Robyn pointed me toward the following Disney Channel video, filled with Disney Channel teen stars:
The song is a remix of a song from Cinderella in which Cinderella tells her animal friends to never stop dreaming–which is a recurring theme not only in Cinderella, but in many other Disney movies, especially ones geared toward young girls. This makes me wonder about the wider cultural effects of such messages. Isn’t it basically telling young girls to not do anything but dream, sing, and look pretty until their knight in shining armor whisks them away from their own personal hell? It seems like it’s actually discouraging girl power by telling girls not to act, but rather to dream.
As for the video itself. All the people in it are currently in a contract with Disney, and this is a little bit embarrassing to admit, but I recognize most of them from current Disney Channel shows: Raven-Symone and Orlando Brown and the redhead from That’s So Raven; the main character and his little sister and his best friend who also happens to be a girl and later becomes a love interest, who also happens to be Aly from Aly & AJ, a pop rock duo geared toward tweens; Brenda Song and the two little boys from The Suite Life of Zack & Cody; and so on. They look like they’re having a lot of fun. Even though I’m sure they’re bastardizing a classic song, it is pretty catchy (in a very sugary pop sort of way), and by the end I even wanted to join in.
What bothers me, though, is that I used to watch a lot of these actors on the Disney Channel four years ago, when I was a freshman in high school–and even then, in an ironic, ‘I know I’m being a huge dork’ sort of way–and they’re still mostly the same actors, being marketed toward kids who are younger than I was when I used to watch these shows. I wonder if preteens pick up on cues about how to act ‘cool’ and ‘like a teenager’ from videos like these–how to dress, how to wear make-up, how to dance, what sort of things it’s ok to say or think, and so on.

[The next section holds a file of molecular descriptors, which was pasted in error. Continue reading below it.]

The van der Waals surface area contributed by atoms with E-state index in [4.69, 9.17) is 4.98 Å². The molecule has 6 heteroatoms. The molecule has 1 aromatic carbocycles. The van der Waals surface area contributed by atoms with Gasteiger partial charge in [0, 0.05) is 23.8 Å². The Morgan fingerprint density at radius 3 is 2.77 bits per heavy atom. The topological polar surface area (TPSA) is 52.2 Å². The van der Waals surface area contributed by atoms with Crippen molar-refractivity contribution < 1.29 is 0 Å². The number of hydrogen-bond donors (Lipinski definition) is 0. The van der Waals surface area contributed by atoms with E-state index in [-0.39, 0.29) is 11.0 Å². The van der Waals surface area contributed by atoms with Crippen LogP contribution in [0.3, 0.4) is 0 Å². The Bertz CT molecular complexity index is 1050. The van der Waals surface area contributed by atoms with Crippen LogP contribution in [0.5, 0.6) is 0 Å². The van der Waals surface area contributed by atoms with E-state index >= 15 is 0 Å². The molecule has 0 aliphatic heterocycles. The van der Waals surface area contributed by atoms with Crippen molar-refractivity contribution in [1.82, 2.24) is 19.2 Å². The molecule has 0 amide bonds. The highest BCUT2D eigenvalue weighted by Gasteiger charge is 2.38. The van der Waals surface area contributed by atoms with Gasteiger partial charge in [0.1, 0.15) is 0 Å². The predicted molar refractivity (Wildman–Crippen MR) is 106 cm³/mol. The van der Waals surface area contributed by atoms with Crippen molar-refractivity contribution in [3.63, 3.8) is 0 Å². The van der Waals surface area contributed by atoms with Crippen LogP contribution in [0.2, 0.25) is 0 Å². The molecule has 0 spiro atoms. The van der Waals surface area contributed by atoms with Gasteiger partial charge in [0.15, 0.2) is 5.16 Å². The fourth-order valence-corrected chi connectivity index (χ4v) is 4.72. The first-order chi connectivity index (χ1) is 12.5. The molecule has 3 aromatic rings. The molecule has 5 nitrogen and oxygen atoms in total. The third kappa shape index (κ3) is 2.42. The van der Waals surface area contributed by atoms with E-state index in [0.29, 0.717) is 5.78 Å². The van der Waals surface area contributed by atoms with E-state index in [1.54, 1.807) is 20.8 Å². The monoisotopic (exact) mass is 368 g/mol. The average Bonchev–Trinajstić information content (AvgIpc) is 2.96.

The obvious answer would be that, yes, of course preteens pick up on how teenagers and adults act from not only the teenagers and adults they know, but also from the media. In this case, the Disney Channel. But this is worrisome, because Disney Channel shows set among high school characters really don’t show at all some of the bigger issues that high schoolers deal with–really serious bullying, relationships, sex, drugs, violence, and really serious family problems. But we could also interpret this is as a good thing, because then the shows are being age-appropriate by not delving into issues thought to be beyong the comprehension of many preteens. However, it seems to me that by representing shows geared towards a more childlike mindset through actual young adults (people around my age now or even older) in a young adult setting (high school), we are not only infantilizing the actors of these shows, but we are also aging child culture to a point in a person’s development that the child may not yet be ready for.